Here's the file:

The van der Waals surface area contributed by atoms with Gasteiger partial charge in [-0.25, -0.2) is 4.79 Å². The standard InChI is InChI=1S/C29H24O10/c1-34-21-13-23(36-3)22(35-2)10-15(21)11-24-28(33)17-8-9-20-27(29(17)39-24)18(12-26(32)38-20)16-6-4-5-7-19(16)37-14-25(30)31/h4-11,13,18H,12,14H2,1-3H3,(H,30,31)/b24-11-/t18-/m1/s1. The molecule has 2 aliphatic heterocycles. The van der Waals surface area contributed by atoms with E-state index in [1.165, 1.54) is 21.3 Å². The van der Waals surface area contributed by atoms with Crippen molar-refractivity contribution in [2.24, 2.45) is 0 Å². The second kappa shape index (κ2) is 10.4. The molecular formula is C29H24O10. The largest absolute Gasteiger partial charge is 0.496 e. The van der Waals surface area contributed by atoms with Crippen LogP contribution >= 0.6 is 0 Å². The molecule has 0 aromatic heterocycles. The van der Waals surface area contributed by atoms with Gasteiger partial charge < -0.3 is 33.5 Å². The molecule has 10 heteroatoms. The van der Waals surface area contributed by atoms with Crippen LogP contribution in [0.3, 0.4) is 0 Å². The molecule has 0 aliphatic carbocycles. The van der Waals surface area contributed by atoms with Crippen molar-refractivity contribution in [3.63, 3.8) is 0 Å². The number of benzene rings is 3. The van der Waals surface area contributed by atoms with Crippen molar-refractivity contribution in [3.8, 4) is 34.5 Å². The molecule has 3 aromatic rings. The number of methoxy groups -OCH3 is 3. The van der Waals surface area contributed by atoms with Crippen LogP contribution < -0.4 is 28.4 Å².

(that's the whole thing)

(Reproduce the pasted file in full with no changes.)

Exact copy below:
The van der Waals surface area contributed by atoms with Gasteiger partial charge in [-0.25, -0.2) is 4.79 Å². The standard InChI is InChI=1S/C29H24O10/c1-34-21-13-23(36-3)22(35-2)10-15(21)11-24-28(33)17-8-9-20-27(29(17)39-24)18(12-26(32)38-20)16-6-4-5-7-19(16)37-14-25(30)31/h4-11,13,18H,12,14H2,1-3H3,(H,30,31)/b24-11-/t18-/m1/s1. The molecule has 2 aliphatic heterocycles. The van der Waals surface area contributed by atoms with E-state index in [1.165, 1.54) is 21.3 Å². The van der Waals surface area contributed by atoms with Crippen molar-refractivity contribution in [2.24, 2.45) is 0 Å². The second kappa shape index (κ2) is 10.4. The molecular formula is C29H24O10. The largest absolute Gasteiger partial charge is 0.496 e. The van der Waals surface area contributed by atoms with Crippen LogP contribution >= 0.6 is 0 Å². The molecule has 0 aromatic heterocycles. The van der Waals surface area contributed by atoms with Gasteiger partial charge < -0.3 is 33.5 Å². The molecule has 10 heteroatoms. The van der Waals surface area contributed by atoms with Crippen LogP contribution in [0.3, 0.4) is 0 Å². The molecule has 0 aliphatic carbocycles. The van der Waals surface area contributed by atoms with Crippen molar-refractivity contribution in [3.63, 3.8) is 0 Å². The number of benzene rings is 3. The van der Waals surface area contributed by atoms with Crippen molar-refractivity contribution in [3.8, 4) is 34.5 Å². The molecule has 3 aromatic rings. The number of methoxy groups -OCH3 is 3. The van der Waals surface area contributed by atoms with Crippen LogP contribution < -0.4 is 28.4 Å².